While some gave her a thumbs up, others like María Campos from El Salvador, weren’t convinced.
“I know two people who died after they were vaccinated. I’m going to wait,” she said.
Fontalvo acknowledged Campos’ loss, but tells her that risk of COVID-19 is far more dangerous than any side effects from the shot. “I’ve been a CASA health promoter for nearly 20 years, and vaccines save lives,” she said. “We can do the same with COVID.”
Campos took the flyer before walking away.
Vaccination clinics in Latino neighborhoods
In the basement of its headquarters in Langley Park, CASA has set up a vaccination clinic, working today in collaboration with the Prince George’s County Health Department and a team of health promoters, who help with the logistics.
This is where Kinsella Villalo, 41, comes after shopping at Mega Mart. She lives within walking distance, and said having the clinic close by made it easy to stop in.
“It’s our responsibility to get vaccinated and to be protected so that our families are well and the community around us is too,” she said, after her first jab of Moderna. “I’m bringing the rest of my family, including my teenage daughter.”
LaRue nodded in agreement.
She’s run 50 clinics like this one, with two sites in Montgomery and Prince George’s County, and two sites in Baltimore.
At this location, the flow has been slow but steady, as more and more find their way up the hill from the Langley Park apartment complexes steps away.
“Word of mouth is still a great way to get the word out in our community. They are going to be our best spokespeople for the vaccines within their own networks,” LaRue said.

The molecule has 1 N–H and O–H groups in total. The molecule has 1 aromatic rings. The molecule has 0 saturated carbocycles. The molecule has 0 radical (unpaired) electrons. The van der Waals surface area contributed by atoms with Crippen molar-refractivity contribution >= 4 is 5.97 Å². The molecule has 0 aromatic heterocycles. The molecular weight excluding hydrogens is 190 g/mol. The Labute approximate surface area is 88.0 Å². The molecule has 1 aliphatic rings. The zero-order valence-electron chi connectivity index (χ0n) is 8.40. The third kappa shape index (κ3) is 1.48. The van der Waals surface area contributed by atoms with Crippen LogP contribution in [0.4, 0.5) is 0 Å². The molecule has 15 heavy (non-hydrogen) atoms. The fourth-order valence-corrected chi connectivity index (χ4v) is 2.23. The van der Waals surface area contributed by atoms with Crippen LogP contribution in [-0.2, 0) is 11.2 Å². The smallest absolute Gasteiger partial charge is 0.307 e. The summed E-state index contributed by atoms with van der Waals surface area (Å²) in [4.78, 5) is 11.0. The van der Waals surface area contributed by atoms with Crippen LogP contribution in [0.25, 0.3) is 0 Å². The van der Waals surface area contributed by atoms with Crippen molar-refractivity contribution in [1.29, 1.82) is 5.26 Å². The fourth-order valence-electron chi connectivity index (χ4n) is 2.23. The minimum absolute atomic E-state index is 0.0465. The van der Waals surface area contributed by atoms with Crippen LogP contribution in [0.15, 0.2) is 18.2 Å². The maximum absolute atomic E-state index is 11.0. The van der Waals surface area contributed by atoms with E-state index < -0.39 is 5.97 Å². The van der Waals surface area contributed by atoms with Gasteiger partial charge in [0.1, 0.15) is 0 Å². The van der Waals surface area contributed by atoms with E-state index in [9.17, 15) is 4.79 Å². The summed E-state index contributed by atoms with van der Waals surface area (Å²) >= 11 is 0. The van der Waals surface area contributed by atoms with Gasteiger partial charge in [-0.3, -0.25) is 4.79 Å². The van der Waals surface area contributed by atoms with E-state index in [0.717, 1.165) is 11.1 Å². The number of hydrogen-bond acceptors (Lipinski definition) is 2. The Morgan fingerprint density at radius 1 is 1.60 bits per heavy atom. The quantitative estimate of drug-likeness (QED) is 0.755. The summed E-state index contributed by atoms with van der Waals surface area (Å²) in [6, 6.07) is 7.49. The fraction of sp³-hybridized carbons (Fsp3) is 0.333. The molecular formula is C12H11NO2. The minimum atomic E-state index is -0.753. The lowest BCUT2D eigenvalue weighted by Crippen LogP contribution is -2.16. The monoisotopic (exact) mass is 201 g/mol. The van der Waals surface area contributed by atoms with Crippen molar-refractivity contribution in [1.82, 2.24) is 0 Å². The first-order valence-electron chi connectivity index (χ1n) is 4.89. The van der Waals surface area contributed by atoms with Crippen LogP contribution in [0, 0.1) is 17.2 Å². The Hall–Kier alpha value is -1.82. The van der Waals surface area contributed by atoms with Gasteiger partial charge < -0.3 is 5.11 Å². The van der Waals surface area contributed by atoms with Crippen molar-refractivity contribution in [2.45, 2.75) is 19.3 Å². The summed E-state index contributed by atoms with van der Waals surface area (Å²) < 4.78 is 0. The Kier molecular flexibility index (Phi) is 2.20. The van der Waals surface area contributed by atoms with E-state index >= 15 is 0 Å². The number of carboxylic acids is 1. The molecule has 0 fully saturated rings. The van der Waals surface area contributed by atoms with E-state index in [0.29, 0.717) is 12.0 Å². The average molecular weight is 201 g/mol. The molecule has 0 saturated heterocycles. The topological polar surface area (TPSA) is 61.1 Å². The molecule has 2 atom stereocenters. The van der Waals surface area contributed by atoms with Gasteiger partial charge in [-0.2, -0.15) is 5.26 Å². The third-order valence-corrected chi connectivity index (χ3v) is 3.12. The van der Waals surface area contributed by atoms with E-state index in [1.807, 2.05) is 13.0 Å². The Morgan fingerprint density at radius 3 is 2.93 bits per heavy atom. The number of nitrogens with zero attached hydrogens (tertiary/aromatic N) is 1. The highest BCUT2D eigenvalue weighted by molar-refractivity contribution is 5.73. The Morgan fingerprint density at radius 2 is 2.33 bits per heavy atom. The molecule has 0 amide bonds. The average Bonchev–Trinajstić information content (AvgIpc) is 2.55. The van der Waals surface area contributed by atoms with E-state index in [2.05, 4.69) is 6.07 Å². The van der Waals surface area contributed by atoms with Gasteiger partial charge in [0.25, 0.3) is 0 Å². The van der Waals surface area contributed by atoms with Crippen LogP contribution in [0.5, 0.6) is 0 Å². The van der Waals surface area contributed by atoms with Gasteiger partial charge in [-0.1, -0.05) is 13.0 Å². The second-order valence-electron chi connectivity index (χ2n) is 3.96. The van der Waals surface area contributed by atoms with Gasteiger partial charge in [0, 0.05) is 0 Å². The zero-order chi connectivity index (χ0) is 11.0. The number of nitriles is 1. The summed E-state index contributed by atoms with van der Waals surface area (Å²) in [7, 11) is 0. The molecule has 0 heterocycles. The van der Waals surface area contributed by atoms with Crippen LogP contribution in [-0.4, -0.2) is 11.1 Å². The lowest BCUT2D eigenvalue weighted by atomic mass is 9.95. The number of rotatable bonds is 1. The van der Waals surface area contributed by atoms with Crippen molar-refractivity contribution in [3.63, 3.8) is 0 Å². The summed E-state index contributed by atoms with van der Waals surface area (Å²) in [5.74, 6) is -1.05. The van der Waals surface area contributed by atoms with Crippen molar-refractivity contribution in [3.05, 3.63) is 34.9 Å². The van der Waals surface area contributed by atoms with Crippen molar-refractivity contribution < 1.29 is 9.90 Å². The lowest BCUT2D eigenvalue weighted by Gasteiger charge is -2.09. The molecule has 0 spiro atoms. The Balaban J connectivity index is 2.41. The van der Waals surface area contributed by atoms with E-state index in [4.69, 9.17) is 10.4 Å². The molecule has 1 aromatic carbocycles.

“The gap is closing, but we’re not going to stop until everyone is vaccinated. There’s still work to be done,” she said.
But it is work that CASA cannot do on its own.
Statewide coalition addresses health inequities
In late May, the Mid-Atlantic LatinX Vaccine Equity Coalition (MALVEC) was formed to address health disparities among Latinos statewide.
The coalition grew out of a health initiative in Annapolis, led by Laura Gutierrez, Hispanic community specialist in the mayor’s office.
She said, according to data from the Health Department of Anne Arundel County, when the city opened its first community vaccine clinic in mid-March, about 3.6 percent of vaccines administered in the county went to Latinos.
Today that rate is about 13 percent. She credits the response to targeted outreach by health promoters who conducted community surveys, ran testing sites, encouraged residents to get vaccines, and staffed vaccination clinics.
Gutierrez now serves as the MALVEC chair alongside non-profit, academic, and governmental partners that include Johns Hopkins Medicine, George Washington University Milken School of Public Health, CASA, Maryland Latinos Unidos, Center of Help, and the City of Annapolis.
She expects other partners to follow.
“We’re hoping to build the health worker model, across Maryland, especially in those places that we know that there’s less access, less structure and fewer organizations dedicated to Latino and immigrant services,” Gutierrez said.
Closing the vaccination gap is a first step in a strategic plan to eliminate disparities in health care over all among Latinos.
“The vision is that as this coalition builds out, it will be able to bring together local groups that otherwise would have a much harder struggle to keep their work going,” Gutierrez said. “There is strength in numbers, and this coalition plans pave the way for that strength to translate into a workforce that will advance health equity for the Latinx community initially in Maryland, DC and Northern Virginia.”
Rosanne Skirble is a freelance writer in Silver Spring.
Editor’s Note: This story was updated to correct the spelling of Norma Martinez.